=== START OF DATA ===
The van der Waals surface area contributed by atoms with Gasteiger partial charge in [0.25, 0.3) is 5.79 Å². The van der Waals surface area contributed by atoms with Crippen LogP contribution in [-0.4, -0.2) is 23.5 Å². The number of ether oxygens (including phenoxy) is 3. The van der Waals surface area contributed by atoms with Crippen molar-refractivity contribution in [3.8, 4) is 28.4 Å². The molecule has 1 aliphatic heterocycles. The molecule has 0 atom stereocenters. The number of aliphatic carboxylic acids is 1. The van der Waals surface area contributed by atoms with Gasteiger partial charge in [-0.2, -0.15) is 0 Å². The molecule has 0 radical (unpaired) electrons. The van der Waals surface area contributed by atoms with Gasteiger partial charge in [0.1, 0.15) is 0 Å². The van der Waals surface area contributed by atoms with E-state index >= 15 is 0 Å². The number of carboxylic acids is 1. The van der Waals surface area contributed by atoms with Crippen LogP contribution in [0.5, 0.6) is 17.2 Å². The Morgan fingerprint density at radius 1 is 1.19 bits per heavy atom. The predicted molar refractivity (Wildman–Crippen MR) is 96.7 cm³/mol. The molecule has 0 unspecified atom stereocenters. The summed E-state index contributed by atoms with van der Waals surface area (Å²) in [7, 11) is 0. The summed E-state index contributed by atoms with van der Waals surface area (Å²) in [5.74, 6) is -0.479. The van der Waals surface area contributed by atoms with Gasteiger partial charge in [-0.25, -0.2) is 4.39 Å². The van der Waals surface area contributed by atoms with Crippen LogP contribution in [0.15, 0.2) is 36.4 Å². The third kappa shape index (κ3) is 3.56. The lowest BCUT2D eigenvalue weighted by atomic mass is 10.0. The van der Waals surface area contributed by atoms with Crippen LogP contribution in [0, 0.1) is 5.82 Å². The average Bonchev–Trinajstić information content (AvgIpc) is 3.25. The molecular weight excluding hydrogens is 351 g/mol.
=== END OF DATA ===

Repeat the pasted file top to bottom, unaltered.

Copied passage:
The van der Waals surface area contributed by atoms with Gasteiger partial charge in [0.25, 0.3) is 5.79 Å². The van der Waals surface area contributed by atoms with Crippen LogP contribution in [-0.4, -0.2) is 23.5 Å². The number of ether oxygens (including phenoxy) is 3. The van der Waals surface area contributed by atoms with Crippen molar-refractivity contribution in [3.8, 4) is 28.4 Å². The molecule has 1 aliphatic heterocycles. The molecule has 0 atom stereocenters. The number of aliphatic carboxylic acids is 1. The van der Waals surface area contributed by atoms with Gasteiger partial charge in [-0.2, -0.15) is 0 Å². The molecule has 0 radical (unpaired) electrons. The van der Waals surface area contributed by atoms with Gasteiger partial charge in [0.1, 0.15) is 0 Å². The van der Waals surface area contributed by atoms with E-state index >= 15 is 0 Å². The number of carboxylic acids is 1. The van der Waals surface area contributed by atoms with Crippen LogP contribution in [0.5, 0.6) is 17.2 Å². The Morgan fingerprint density at radius 1 is 1.19 bits per heavy atom. The predicted molar refractivity (Wildman–Crippen MR) is 96.7 cm³/mol. The molecule has 0 unspecified atom stereocenters. The summed E-state index contributed by atoms with van der Waals surface area (Å²) in [7, 11) is 0. The summed E-state index contributed by atoms with van der Waals surface area (Å²) in [5.74, 6) is -0.479. The van der Waals surface area contributed by atoms with Gasteiger partial charge in [-0.25, -0.2) is 4.39 Å². The van der Waals surface area contributed by atoms with Crippen LogP contribution in [0.15, 0.2) is 36.4 Å². The third kappa shape index (κ3) is 3.56. The lowest BCUT2D eigenvalue weighted by atomic mass is 10.0. The van der Waals surface area contributed by atoms with Crippen LogP contribution in [0, 0.1) is 5.82 Å². The average Bonchev–Trinajstić information content (AvgIpc) is 3.25. The molecular weight excluding hydrogens is 351 g/mol.